Effects of mixed substrates on growth and vitamin production by Euglena gracilis
AbstractThe effects of mixed carbon sources on growth and production of vitamins E and A by Euglena gracilis cells were investigated in batch culture. The cells were grown mixotrophically in glucose (G), ethanol
(E) and a mixture of glucose and ethanol (EG). Cell growth was measured by counting the cell number with microscope, while vitamin concentrations were measured spectrophotometrically. Growth of the
cells was found to be much better in the mixed carbon culture (EG) than in either glucose (G) or ethanol (E) alone. Significance difference was detected (P < 0.05) on cell growth and ranked as [EG] > [G] > [E].
The average cell density in the mixed carbon culture reached 2.34 ± 0.109 x 107 cells/ml after 7 days. It was about 1.63 ± 0.089 x 107 cells/ml in glucose and 0.70 ± 0.084 x 107 cells/ml in ethanol. The result also showed that ethanol alone was the best carbon source for production of the vitamins. The results indicated that the mixed carbon culture enhanced growth of the cells, but cellular contents of the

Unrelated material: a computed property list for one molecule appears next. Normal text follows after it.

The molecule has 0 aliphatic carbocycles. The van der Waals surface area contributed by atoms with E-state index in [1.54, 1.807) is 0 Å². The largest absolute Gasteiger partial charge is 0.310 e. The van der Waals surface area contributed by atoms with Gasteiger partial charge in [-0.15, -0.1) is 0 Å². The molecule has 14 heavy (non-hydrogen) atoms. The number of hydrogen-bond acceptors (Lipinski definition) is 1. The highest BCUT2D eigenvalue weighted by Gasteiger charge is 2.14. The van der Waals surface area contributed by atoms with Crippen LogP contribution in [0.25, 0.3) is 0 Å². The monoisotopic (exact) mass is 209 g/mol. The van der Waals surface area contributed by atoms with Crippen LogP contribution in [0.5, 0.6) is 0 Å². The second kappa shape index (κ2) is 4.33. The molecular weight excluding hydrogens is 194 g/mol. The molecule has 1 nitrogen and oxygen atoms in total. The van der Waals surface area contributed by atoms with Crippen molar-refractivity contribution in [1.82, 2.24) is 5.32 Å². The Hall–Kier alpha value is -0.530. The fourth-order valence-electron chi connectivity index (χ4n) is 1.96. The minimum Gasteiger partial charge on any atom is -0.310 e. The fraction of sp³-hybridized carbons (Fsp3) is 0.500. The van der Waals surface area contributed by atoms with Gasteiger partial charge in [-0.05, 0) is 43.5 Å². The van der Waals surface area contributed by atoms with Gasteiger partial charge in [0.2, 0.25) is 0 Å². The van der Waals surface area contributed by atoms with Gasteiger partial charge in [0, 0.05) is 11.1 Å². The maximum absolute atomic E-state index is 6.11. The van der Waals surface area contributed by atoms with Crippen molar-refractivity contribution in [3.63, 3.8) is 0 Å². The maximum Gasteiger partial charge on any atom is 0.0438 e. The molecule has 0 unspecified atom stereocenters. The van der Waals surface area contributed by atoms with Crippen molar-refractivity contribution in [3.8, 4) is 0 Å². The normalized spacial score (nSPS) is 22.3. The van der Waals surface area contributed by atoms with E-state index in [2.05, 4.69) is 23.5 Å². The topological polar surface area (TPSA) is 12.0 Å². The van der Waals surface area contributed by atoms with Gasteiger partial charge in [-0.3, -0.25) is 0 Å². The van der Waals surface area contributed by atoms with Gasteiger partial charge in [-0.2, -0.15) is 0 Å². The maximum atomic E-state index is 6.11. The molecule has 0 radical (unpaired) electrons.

antioxidant vitamins were low. Thus, the mixed substrate system has a high potential for large-scale production of Euglena biomass.